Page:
Valve has filed new trademarks, that seem to link with earlier rumors about Counter-Strike.
As reported by PCGamesN, the trademark filing is for the word CS2.
Here’s the full text of the trademark filing:
“trademark registration is intended to cover the categories of entertainment services, namely, providing online video games; provision of on-line entertainment, namely, on-line computer games; providing on-line computer games and on-line video games; electronic games services provided by means of the Internet; providing information in the fields of computer games and entertainment via the Internet; organization of competitions relating to video games, video game education, and video game entertainment; providing information in the field of on-line computer games and on-line video games and computer games.”
As described here, Valve seems to be covering all bases so that any mention of CS2 would undisputably be about their property, and more likely be about Counter-Strike 2.
Now, this may seem confusing but Valve never actually released a Counter-Strike 2 before now. What you may be thinking of is actually Counter-Strike: Online 2, a game that used the Source engine, but was built from the ground up by Korean developer Nexon so that it could enter the Korean game market. You probably never even played this game, definitely not if you have never been to Korea.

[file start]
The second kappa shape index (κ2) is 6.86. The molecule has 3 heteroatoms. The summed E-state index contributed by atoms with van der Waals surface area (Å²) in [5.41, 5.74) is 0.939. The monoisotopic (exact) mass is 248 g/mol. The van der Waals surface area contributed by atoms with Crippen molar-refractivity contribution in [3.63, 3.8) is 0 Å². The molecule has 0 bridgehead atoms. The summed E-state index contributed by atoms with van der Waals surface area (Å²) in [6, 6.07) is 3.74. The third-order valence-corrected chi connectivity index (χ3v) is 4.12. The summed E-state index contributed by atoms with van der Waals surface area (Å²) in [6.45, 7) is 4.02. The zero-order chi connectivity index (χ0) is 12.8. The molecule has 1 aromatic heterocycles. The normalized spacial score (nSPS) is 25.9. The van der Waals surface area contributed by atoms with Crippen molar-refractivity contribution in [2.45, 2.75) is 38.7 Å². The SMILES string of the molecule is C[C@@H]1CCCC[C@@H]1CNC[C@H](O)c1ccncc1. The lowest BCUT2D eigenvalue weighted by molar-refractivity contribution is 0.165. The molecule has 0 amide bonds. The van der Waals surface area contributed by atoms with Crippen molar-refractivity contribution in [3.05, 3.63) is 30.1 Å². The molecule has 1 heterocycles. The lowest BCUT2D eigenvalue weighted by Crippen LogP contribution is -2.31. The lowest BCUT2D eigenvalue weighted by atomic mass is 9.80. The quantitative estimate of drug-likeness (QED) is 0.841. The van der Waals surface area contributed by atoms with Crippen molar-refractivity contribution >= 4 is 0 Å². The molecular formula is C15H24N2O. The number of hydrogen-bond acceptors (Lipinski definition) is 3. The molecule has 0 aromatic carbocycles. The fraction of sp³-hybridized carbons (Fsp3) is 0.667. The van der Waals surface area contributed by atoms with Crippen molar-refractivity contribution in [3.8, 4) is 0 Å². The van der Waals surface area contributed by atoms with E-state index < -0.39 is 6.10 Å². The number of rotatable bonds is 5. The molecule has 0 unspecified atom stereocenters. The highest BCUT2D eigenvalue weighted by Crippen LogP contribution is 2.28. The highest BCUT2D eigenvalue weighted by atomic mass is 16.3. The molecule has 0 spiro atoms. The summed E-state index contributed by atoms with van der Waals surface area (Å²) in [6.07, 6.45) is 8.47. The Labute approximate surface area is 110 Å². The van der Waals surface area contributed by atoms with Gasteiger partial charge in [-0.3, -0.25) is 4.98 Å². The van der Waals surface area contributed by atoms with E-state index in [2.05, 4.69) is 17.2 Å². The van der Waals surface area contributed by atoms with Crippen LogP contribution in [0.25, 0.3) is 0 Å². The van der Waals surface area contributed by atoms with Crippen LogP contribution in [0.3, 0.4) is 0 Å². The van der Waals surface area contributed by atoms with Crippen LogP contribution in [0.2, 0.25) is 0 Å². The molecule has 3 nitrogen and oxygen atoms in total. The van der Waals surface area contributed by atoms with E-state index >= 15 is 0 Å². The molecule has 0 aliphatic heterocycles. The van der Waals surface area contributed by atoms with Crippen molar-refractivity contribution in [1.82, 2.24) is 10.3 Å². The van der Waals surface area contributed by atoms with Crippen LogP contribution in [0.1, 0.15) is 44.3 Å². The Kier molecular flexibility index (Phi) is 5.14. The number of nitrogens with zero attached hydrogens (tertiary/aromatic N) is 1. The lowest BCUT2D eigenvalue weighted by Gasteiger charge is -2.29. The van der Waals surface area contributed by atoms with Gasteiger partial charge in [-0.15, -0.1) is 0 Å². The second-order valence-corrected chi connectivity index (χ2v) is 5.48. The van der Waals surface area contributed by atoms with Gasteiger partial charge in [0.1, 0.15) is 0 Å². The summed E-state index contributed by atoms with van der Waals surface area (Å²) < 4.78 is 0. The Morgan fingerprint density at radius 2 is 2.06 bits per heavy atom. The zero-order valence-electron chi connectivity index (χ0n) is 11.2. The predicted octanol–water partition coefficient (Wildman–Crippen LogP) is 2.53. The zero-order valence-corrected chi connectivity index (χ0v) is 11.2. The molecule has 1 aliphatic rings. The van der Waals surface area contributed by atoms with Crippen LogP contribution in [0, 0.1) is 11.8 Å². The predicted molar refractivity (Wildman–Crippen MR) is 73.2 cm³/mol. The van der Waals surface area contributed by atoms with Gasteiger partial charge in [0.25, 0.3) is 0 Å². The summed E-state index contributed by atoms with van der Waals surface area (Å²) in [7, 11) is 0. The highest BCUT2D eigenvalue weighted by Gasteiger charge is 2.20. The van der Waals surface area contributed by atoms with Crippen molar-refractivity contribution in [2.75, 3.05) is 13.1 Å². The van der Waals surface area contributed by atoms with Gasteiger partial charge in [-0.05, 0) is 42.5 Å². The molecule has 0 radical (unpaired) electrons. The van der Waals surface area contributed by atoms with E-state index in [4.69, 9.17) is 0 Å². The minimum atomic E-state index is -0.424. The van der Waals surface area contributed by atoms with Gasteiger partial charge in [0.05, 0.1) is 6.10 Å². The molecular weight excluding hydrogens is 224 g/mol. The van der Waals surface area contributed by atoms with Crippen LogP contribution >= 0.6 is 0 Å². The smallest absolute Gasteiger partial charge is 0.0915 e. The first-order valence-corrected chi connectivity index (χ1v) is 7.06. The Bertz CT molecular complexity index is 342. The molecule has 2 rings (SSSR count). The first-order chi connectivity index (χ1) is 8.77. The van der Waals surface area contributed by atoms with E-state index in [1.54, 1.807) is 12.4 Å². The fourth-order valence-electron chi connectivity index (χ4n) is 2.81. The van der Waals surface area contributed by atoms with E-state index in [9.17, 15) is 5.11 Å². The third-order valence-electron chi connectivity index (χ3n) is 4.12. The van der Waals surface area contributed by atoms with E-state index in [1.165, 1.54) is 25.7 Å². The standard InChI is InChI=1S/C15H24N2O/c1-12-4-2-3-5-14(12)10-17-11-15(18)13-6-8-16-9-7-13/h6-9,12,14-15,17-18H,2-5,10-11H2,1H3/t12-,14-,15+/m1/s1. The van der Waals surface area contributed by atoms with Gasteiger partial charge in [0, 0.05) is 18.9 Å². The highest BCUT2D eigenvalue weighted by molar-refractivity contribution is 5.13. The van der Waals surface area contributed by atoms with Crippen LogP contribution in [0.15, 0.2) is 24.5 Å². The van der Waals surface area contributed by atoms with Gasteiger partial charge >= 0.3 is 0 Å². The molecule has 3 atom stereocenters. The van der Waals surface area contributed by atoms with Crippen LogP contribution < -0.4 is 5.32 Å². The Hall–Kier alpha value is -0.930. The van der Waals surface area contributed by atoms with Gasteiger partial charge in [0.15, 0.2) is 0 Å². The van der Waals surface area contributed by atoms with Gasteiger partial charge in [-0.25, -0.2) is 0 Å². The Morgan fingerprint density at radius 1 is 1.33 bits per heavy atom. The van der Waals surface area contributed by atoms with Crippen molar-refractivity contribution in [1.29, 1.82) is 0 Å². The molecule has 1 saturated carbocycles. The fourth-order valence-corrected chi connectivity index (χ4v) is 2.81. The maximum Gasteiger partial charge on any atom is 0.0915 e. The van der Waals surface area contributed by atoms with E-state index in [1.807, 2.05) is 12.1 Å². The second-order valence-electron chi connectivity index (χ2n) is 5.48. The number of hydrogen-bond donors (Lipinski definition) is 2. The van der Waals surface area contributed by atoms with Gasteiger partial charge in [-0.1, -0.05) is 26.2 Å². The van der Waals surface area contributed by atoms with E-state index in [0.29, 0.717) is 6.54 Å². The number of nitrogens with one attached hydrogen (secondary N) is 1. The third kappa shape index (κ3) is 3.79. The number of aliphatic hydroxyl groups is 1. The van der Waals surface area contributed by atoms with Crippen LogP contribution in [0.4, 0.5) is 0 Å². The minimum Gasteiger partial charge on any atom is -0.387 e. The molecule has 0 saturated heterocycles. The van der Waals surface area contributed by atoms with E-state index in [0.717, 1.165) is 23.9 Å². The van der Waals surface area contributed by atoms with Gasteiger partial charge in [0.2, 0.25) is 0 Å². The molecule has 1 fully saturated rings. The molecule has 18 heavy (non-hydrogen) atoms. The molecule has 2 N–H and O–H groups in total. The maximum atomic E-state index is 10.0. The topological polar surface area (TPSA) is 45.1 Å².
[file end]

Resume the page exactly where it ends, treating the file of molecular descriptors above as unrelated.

Taking the Korean games out of the equation, the timeline of Counter-Strike games is like so:
- Counter-Strike: Condition Zero
- Counter-Strike: Source
- Counter-Strike: Global Offensive
Before this, dataminers had noticed that Valve was adding the words cs2 to the code that is in Counter-Strike: Global Offensive.
Before that, strangely enough, dataminers found cs2 mentions in the code to DOTA 2.
But it must be said, even before the dataminers found their evidence, rumors were already swirling on the internet that Valve is working on a game they have named Counter-Strike 2. Those rumors also predicted that it would be an update to Valve’s current Source 2 engine.
Now, the rumor of a Counter-Strike 2 might be different from the speculation that Valve is working on a version of Counter-Strike: Global Offensive that is built on the Source 2 engine.
It would certainly be something else if Valve made the call to make and support two versions of Counter-Strike. Counter-Strike: Global Offensive did add some changes to the Counter-Strike formula, so Valve could be looking to keep supporting that existing Counter-Strike: Global Offensive player base, but still take Counter-Strike in a new direction.